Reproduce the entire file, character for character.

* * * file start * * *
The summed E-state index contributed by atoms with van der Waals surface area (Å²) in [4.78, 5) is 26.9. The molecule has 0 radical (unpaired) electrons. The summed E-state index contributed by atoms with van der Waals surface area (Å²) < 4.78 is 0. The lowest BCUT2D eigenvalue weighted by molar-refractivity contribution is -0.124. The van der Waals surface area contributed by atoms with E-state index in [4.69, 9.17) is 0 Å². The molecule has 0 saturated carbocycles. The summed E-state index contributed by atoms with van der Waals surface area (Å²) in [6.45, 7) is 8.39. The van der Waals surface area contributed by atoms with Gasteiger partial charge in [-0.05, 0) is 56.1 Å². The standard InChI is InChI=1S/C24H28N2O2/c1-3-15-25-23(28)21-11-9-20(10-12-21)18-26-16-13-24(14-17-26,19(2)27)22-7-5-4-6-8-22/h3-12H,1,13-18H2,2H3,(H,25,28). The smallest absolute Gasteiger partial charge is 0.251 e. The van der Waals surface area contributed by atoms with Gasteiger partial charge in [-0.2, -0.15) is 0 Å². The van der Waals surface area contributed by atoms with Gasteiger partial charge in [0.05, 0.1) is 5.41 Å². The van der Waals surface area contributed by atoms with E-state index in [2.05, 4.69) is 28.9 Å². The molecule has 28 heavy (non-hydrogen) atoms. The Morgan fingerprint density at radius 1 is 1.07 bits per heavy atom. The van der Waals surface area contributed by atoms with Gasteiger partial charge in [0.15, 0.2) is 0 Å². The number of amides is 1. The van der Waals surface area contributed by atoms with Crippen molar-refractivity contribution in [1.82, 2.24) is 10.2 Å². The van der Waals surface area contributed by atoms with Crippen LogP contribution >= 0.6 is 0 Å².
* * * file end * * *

The summed E-state index contributed by atoms with van der Waals surface area (Å²) in [4.78, 5) is 26.9. The molecule has 0 radical (unpaired) electrons. The summed E-state index contributed by atoms with van der Waals surface area (Å²) < 4.78 is 0. The lowest BCUT2D eigenvalue weighted by molar-refractivity contribution is -0.124. The van der Waals surface area contributed by atoms with E-state index in [4.69, 9.17) is 0 Å². The molecule has 0 saturated carbocycles. The summed E-state index contributed by atoms with van der Waals surface area (Å²) in [6.45, 7) is 8.39. The van der Waals surface area contributed by atoms with Gasteiger partial charge in [-0.05, 0) is 56.1 Å². The standard InChI is InChI=1S/C24H28N2O2/c1-3-15-25-23(28)21-11-9-20(10-12-21)18-26-16-13-24(14-17-26,19(2)27)22-7-5-4-6-8-22/h3-12H,1,13-18H2,2H3,(H,25,28). The smallest absolute Gasteiger partial charge is 0.251 e. The van der Waals surface area contributed by atoms with Gasteiger partial charge in [-0.2, -0.15) is 0 Å². The van der Waals surface area contributed by atoms with Gasteiger partial charge in [0.05, 0.1) is 5.41 Å². The van der Waals surface area contributed by atoms with E-state index in [2.05, 4.69) is 28.9 Å². The molecule has 28 heavy (non-hydrogen) atoms. The Morgan fingerprint density at radius 1 is 1.07 bits per heavy atom. The van der Waals surface area contributed by atoms with Gasteiger partial charge in [0.15, 0.2) is 0 Å². The number of amides is 1. The van der Waals surface area contributed by atoms with Crippen molar-refractivity contribution in [1.82, 2.24) is 10.2 Å². The van der Waals surface area contributed by atoms with Crippen LogP contribution >= 0.6 is 0 Å².